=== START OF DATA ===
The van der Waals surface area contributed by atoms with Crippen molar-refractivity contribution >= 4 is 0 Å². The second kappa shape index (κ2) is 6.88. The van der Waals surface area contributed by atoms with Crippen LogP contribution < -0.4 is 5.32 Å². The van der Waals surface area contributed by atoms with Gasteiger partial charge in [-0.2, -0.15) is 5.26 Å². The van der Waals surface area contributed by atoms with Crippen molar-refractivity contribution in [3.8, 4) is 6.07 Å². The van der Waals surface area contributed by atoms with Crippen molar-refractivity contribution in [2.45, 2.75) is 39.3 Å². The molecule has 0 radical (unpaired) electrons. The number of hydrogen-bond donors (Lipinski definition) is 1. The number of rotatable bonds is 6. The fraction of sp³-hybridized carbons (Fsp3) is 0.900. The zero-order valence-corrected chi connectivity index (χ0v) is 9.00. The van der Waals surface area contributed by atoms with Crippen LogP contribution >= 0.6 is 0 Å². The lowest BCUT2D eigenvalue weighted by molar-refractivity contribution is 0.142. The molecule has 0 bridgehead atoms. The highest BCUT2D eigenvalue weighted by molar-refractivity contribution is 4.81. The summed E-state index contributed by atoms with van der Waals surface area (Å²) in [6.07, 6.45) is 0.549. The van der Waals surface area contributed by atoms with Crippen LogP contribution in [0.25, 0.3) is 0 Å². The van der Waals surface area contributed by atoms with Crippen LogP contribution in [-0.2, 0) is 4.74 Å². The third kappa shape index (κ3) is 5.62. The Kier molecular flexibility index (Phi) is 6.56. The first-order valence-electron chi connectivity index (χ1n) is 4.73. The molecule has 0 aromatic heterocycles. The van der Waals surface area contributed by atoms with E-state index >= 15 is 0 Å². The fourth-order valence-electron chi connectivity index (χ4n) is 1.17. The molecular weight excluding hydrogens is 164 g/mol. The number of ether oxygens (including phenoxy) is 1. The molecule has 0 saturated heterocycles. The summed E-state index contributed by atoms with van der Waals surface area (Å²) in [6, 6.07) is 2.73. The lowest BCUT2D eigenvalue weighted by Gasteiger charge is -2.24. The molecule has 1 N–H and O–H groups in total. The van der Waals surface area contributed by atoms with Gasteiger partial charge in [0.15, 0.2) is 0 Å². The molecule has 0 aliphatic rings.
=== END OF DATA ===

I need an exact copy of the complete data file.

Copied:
The van der Waals surface area contributed by atoms with Crippen molar-refractivity contribution >= 4 is 0 Å². The second kappa shape index (κ2) is 6.88. The van der Waals surface area contributed by atoms with Crippen LogP contribution < -0.4 is 5.32 Å². The van der Waals surface area contributed by atoms with Gasteiger partial charge in [-0.2, -0.15) is 5.26 Å². The van der Waals surface area contributed by atoms with Crippen molar-refractivity contribution in [3.8, 4) is 6.07 Å². The van der Waals surface area contributed by atoms with Crippen molar-refractivity contribution in [2.45, 2.75) is 39.3 Å². The molecule has 0 radical (unpaired) electrons. The number of hydrogen-bond donors (Lipinski definition) is 1. The number of rotatable bonds is 6. The fraction of sp³-hybridized carbons (Fsp3) is 0.900. The zero-order valence-corrected chi connectivity index (χ0v) is 9.00. The van der Waals surface area contributed by atoms with Crippen LogP contribution >= 0.6 is 0 Å². The lowest BCUT2D eigenvalue weighted by molar-refractivity contribution is 0.142. The molecule has 0 bridgehead atoms. The highest BCUT2D eigenvalue weighted by molar-refractivity contribution is 4.81. The summed E-state index contributed by atoms with van der Waals surface area (Å²) in [6.07, 6.45) is 0.549. The van der Waals surface area contributed by atoms with Crippen LogP contribution in [0.25, 0.3) is 0 Å². The van der Waals surface area contributed by atoms with Crippen LogP contribution in [-0.2, 0) is 4.74 Å². The third kappa shape index (κ3) is 5.62. The Kier molecular flexibility index (Phi) is 6.56. The first-order valence-electron chi connectivity index (χ1n) is 4.73. The molecule has 0 aromatic heterocycles. The van der Waals surface area contributed by atoms with E-state index >= 15 is 0 Å². The fourth-order valence-electron chi connectivity index (χ4n) is 1.17. The molecular weight excluding hydrogens is 164 g/mol. The number of ether oxygens (including phenoxy) is 1. The molecule has 0 saturated heterocycles. The summed E-state index contributed by atoms with van der Waals surface area (Å²) in [6, 6.07) is 2.73. The lowest BCUT2D eigenvalue weighted by Gasteiger charge is -2.24. The molecule has 1 N–H and O–H groups in total. The van der Waals surface area contributed by atoms with Gasteiger partial charge in [0.15, 0.2) is 0 Å². The molecule has 0 aliphatic rings.